keywords = "aortic stenosis, Doppler echocardiography, natriuretic peptide, valvular heart disease",
author = "Clavel, {Marie Annick} and Joseph Malouf and Michelena, {Hector I} and Suri, {Rakesh M.} and Jaffe, {Allan S} and Mahoney, {Douglas W.} and Sarano, {Maurice E}",
year = "2014",
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language = "English (US)",
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TY - JOUR

T1 - B-type natriuretic peptide clinical activation in aortic stenosis

T2 - Impact on long-term survival

AU - Clavel, Marie Annick

AU - Malouf, Joseph

AU - Michelena, Hector I

AU - Suri, Rakesh M.

AU - Jaffe, Allan S

AU - Mahoney, Douglas W.

AU - Sarano, Maurice E

PY - 2014/5/20

Y1 - 2014/5/20

N2 - Objectives This study was conducted to define the association between serum B-type natriuretic peptide (BNP) activation and survival after the diagnosis of aortic stenosis (AS). Background In AS, the link between BNP levels and clinical outcome is in dispute. Failure to account for the normal shifting of BNP ranges with aging in men and women, not using hard endpoints (survival), and not enrolling large series of patients have contributed to the uncertainty. Methods A program of prospective measurement of BNP levels with Doppler echocardiographic AS assessment during the same episode of care was conducted. BNP ratio (measured BNP/maximal normal BNP value specific to age and sex) >1 defined BNP clinical activation. Results In 1,953 consecutive patients with at least moderate AS (aortic valve area 1.03 ± 0.26 cm2; mean gradient 36 ± 19 mm Hg), median BNP level was 252 pg/ml (interquartile range: 98 to 592 pg/ml); BNP ratio 2.46 (interquartile range 1.03 to 5.66); ejection fraction (EF) 57% ± 15%, and symptoms present in 60% of patients. After adjustment for all survival determinants, BNP clinical activation (BNP ratio >1) independently predicted mortality after diagnosis (p < 0.0001; hazard ratio [HR]: 1.91; 95% CI: 1.55 to 2.35) and provided incremental power to the survival predictive model (p < 0.0001). Eight-year survival was 62 ± 3% with normal BNP levels, 44 ± 3% with BNP ratio of 1 to 2 (adjusted HR: 1.49; 95% CI: 1.17 to 1.90), 25 ± 4% with BNP ratio of 2 to 3 (adjusted HR: 2.12; 95% CI: 1.63 to 2.75), and 15 ± 2% with BNP ratio of ≥3 (adjusted HR: 2.43; 95% CI: 1.94 to 3.05). This strong link to survival was confirmed in asymptomatic patients with normal EF (adjusted HR: 2.35 [95% CI: 1.57 to 3.56] for BNP clinical activation and 2.10 [95% CI: 1.32 to 3.36] for BNP ratio of 1 to 2, 2.25 [95% CI: 1.31 to 3.87] for BNP ratio of 2 to 3, 3.93 [95% CI: 2.40 to 6.43] for BNP ratio of ≥3). Aortic valve replacement was associated with survival improved by a similarly high margin (p = 0.54) with BNP ratio of <2 (HR: 0.68; 95% CI: 0.52 to 0.89; p = 0.003) or BNP ratio of >2 (HR: 0.56; 95% CI: 0.47 to 0.66; p < 0.0001). Conclusions In this large series of patients with AS, BNP clinical activation was associated with excess long-term mortality incrementally and independently of all baseline characteristics. Higher mortality with higher BNP clinical activation, even in asymptomatic patients, emphasizes the importance of appropriate clinical interpretation of BNP levels in managing patients with AS.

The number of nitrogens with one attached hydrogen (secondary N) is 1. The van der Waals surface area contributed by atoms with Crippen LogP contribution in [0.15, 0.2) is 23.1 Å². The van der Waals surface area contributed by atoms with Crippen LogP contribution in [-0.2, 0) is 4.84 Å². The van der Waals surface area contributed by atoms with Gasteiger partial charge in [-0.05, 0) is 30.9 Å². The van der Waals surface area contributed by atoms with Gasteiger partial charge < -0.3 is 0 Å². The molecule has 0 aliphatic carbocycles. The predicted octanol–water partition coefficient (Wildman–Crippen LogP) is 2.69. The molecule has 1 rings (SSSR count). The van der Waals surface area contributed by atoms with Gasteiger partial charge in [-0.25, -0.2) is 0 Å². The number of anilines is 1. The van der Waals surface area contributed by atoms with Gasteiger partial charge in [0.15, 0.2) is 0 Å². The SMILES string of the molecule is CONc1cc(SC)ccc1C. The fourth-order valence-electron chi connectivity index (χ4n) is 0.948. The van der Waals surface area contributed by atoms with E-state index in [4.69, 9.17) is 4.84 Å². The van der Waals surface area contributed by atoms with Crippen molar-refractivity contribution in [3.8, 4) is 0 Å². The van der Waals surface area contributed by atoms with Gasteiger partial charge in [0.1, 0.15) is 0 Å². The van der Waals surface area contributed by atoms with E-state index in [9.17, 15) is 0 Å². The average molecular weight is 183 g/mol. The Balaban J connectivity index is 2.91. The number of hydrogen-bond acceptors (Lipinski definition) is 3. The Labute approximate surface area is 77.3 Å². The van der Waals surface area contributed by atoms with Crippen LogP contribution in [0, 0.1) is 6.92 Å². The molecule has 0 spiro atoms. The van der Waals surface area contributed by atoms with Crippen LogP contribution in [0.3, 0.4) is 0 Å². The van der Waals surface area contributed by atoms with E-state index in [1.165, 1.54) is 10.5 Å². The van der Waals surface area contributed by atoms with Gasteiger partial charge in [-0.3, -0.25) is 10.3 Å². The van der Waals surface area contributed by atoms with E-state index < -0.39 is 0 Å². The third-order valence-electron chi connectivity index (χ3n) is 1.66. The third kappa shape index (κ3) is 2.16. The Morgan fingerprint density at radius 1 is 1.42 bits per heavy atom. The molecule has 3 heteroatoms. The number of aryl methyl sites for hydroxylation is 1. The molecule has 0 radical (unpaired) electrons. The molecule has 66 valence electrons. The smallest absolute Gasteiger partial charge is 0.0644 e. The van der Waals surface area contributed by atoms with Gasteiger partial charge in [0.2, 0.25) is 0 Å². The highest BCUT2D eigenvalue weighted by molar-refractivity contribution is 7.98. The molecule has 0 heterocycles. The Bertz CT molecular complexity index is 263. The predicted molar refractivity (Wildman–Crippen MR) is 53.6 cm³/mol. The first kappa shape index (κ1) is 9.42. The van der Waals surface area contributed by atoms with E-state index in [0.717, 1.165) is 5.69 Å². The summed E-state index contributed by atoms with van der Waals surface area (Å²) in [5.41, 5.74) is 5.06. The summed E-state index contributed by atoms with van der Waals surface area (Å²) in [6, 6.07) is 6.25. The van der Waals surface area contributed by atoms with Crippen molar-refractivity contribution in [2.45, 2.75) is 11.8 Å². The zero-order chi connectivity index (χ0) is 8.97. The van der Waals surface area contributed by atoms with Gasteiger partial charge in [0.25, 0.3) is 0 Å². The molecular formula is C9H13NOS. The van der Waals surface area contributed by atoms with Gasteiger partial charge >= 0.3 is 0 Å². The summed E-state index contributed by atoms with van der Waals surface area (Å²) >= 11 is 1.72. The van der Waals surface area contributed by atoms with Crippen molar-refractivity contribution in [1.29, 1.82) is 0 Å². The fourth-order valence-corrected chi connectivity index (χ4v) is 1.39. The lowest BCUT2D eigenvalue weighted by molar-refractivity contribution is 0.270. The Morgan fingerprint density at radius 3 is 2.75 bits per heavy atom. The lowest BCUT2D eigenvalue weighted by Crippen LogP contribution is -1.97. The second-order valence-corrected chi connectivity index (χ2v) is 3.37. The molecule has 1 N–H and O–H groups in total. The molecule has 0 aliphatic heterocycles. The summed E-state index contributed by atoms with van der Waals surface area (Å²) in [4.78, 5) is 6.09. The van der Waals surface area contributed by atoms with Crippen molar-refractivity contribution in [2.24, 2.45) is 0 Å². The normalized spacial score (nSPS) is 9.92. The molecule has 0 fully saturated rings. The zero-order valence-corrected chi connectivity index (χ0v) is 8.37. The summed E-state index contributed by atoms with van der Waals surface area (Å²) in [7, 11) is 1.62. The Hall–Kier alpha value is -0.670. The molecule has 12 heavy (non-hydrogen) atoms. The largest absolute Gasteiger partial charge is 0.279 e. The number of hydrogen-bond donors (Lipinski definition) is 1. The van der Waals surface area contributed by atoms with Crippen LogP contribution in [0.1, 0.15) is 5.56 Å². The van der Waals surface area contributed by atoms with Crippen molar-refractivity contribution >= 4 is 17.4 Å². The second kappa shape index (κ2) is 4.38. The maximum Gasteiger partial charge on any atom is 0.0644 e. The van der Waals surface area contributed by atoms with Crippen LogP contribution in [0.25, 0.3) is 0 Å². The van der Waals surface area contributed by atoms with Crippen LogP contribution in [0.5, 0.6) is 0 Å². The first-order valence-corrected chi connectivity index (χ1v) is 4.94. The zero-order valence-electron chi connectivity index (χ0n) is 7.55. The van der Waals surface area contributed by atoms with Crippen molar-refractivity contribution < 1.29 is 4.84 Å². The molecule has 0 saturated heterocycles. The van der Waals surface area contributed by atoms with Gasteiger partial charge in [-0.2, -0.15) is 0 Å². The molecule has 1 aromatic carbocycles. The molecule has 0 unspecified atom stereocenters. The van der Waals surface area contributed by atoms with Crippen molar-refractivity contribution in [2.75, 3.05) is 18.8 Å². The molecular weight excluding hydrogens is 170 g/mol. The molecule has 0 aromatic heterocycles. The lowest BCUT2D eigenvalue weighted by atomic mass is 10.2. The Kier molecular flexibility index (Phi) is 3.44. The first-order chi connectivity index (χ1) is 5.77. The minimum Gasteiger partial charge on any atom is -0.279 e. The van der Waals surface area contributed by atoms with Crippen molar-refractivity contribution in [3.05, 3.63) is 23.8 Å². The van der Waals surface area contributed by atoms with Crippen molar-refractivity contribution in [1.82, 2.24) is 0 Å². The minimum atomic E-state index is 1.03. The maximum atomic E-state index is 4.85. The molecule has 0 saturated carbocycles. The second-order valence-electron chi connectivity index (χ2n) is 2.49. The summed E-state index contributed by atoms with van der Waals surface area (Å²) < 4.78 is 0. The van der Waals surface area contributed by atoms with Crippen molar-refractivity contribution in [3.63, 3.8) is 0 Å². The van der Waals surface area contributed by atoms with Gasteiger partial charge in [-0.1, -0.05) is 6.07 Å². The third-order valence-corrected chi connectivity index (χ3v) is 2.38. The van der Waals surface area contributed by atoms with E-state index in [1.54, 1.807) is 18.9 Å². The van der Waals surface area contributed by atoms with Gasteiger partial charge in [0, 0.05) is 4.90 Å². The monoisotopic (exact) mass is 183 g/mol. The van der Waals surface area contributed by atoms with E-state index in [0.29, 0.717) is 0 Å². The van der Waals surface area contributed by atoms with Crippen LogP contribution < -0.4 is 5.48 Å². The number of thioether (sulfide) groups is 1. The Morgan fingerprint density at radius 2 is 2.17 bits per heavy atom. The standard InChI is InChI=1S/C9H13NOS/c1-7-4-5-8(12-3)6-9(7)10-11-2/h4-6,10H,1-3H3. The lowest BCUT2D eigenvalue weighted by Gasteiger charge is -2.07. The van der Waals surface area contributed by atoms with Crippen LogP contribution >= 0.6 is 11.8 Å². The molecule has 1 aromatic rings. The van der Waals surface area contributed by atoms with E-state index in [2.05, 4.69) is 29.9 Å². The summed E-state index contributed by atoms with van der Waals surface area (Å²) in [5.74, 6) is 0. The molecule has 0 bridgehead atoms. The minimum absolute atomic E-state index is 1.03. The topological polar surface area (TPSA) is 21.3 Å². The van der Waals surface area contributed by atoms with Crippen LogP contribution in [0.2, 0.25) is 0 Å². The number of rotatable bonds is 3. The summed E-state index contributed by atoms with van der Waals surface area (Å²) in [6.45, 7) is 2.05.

AB - Objectives This study was conducted to define the association between serum B-type natriuretic peptide (BNP) activation and survival after the diagnosis of aortic stenosis (AS). Background In AS, the link between BNP levels and clinical outcome is in dispute. Failure to account for the normal shifting of BNP ranges with aging in men and women, not using hard endpoints (survival), and not enrolling large series of patients have contributed to the uncertainty. Methods A program of prospective measurement of BNP levels with Doppler echocardiographic AS assessment during the same episode of care was conducted. BNP ratio (measured BNP/maximal normal BNP value specific to age and sex) >1 defined BNP clinical activation. Results In 1,953 consecutive patients with at least moderate AS (aortic valve area 1.03 ± 0.26 cm2; mean gradient 36 ± 19 mm Hg), median BNP level was 252 pg/ml (interquartile range: 98 to 592 pg/ml); BNP ratio 2.46 (interquartile range 1.03 to 5.66); ejection fraction (EF) 57% ± 15%, and symptoms present in 60% of patients. After adjustment for all survival determinants, BNP clinical activation (BNP ratio >1) independently predicted mortality after diagnosis (p < 0.0001; hazard ratio [HR]: 1.91; 95% CI: 1.55 to 2.35) and provided incremental power to the survival predictive model (p < 0.0001). Eight-year survival was 62 ± 3% with normal BNP levels, 44 ± 3% with BNP ratio of 1 to 2 (adjusted HR: 1.49; 95% CI: 1.17 to 1.90), 25 ± 4% with BNP ratio of 2 to 3 (adjusted HR: 2.12; 95% CI: 1.63 to 2.75), and 15 ± 2% with BNP ratio of ≥3 (adjusted HR: 2.43; 95% CI: 1.94 to 3.05). This strong link to survival was confirmed in asymptomatic patients with normal EF (adjusted HR: 2.35 [95% CI: 1.57 to 3.56] for BNP clinical activation and 2.10 [95% CI: 1.32 to 3.36] for BNP ratio of 1 to 2, 2.25 [95% CI: 1.31 to 3.87] for BNP ratio of 2 to 3, 3.93 [95% CI: 2.40 to 6.43] for BNP ratio of ≥3). Aortic valve replacement was associated with survival improved by a similarly high margin (p = 0.54) with BNP ratio of <2 (HR: 0.68; 95% CI: 0.52 to 0.89; p = 0.003) or BNP ratio of >2 (HR: 0.56; 95% CI: 0.47 to 0.66; p < 0.0001). Conclusions In this large series of patients with AS, BNP clinical activation was associated with excess long-term mortality incrementally and independently of all baseline characteristics. Higher mortality with higher BNP clinical activation, even in asymptomatic patients, emphasizes the importance of appropriate clinical interpretation of BNP levels in managing patients with AS.

KW - aortic stenosis

KW - Doppler echocardiography

KW - natriuretic peptide

KW - valvular heart disease